Policy and Political Action

Policy & Political Action

RNAO & ONA joint letter Re: expanding RPN scope of practice

September 16, 2020

Sandra Robinson, Council President 
Anne Coghlan, Executive Director and Chief Executive Officer 
College of Nurses of Ontario 
101 Davenport Road 
Toronto, ON M5R 3P1 

Dear Sandra and Anne, 

Re: Expanding RPN scope of practice 

The Registered Nurses’ Association of Ontario (RNAO) and the Ontario Nurses’ Association (ONA), out of grave concern for public safety and in the best interests of Ontarians, are urging CNO in the strongest possible terms to table – immediately – any further discussions on the proposed regulation for registered practical nurse (RPN) scope of practice expansion. Our recommendation is to delay these discussions until post-COVID, and with due processes in place. 

In September 2020, CNO shared its decision to postpone the rollout of its new Quality Assurance (QA) program until 2021 and instead, simplify and streamline the existing QA program due to the COVID-19 pandemic.  RNAO and ONA agree with that decision and urge CNO to apply the same considerations to the proposed RPN scope of practice expansion during this time, given the “pandemic has profoundly impacted the nursing profession in many ways.”  A nursing practice change that has far-reaching implications on patient safety, nursing practice and the health system should equally take into account the same unprecedented circumstances.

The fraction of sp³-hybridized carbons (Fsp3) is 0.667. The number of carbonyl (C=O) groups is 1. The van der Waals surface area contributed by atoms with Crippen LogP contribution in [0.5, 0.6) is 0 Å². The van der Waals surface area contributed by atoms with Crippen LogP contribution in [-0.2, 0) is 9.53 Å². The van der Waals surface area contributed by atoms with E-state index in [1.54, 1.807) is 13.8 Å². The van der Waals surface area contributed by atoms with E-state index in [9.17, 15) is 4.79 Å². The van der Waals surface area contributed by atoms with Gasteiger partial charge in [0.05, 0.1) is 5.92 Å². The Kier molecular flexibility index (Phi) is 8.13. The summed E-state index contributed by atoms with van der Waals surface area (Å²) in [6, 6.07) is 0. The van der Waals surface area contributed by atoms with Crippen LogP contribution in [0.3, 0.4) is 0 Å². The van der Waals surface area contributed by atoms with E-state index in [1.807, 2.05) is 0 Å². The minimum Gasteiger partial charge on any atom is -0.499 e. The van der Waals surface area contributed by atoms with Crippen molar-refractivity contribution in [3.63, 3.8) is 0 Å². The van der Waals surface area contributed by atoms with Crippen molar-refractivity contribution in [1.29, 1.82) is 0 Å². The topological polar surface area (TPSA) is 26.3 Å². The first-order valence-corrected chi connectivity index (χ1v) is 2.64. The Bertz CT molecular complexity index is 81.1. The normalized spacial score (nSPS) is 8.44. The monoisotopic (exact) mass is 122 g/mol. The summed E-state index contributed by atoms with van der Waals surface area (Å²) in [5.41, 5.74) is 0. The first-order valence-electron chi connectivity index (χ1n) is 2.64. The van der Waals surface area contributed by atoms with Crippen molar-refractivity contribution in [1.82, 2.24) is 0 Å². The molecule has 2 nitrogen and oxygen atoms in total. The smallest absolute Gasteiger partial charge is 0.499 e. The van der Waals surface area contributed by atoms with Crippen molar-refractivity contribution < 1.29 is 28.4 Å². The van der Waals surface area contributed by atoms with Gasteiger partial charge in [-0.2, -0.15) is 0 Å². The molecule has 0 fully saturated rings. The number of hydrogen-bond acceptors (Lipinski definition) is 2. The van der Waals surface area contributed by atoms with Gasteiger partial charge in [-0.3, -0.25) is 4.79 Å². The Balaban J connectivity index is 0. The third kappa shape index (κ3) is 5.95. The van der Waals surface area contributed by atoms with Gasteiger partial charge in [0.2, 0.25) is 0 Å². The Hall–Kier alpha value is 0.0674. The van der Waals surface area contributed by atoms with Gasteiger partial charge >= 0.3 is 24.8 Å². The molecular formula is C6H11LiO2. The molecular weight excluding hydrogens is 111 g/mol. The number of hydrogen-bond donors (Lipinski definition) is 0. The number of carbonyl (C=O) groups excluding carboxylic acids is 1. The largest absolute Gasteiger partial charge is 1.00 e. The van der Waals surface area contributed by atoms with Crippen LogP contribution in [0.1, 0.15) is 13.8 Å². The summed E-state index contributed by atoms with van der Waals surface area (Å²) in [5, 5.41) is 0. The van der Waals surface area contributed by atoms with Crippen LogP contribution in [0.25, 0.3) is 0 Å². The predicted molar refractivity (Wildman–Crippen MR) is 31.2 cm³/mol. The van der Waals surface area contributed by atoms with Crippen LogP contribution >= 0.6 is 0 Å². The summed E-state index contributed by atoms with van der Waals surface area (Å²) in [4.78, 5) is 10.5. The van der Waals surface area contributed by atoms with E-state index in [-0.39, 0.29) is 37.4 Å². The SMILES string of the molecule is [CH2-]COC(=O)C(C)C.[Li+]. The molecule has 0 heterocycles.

To our alarm, the expansion of RPN scope of practice would include independent initiation of four controlled acts that are currently reserved for the registered nurse (RN) scope of practice. Reiterating the strong opposition to this regulatory change expressed by each of our organizations individually, RNAO and ONA are collectively taking a stand against any further action by CNO to move forward with proposed regulation. The rationale for our action is clearly laid out in our respective letters to CNO. Both were included in the June 2020 Council Briefing Package.  

RNAO and ONA were both in attendance at the CNO Council meeting on June 3, 2020. We are taking this opportunity to, once again, sound the alarm on RPN scope expansion that will render the RPN and RN scope virtually identical, despite the vast differences in academic preparation. 

CNO’s three-factor framework practice guideline clearly states: “Enhanced competence through continuing education and experience does not mean that an RPN will acquire the same foundational competencies as an RN.” It also states: “This will only occur through the formal education and credentialing process.”  

To practice in Ontario, RNs must have a baccalaureate degree – either obtained through a four-year university nursing program or collaborative college-university nursing program with greater breadth and depth of education; whereas, RPNs must have a diploma in practical nursing by taking a two-year college program.  

Our shared and objective observations from the discussions that took place amongst CNO Council members on June 3 have left us with grave concerns in terms of public safety, the need for a sound academic base to support scope of practice, and the role of a nursing regulatory body. Some of these observations are: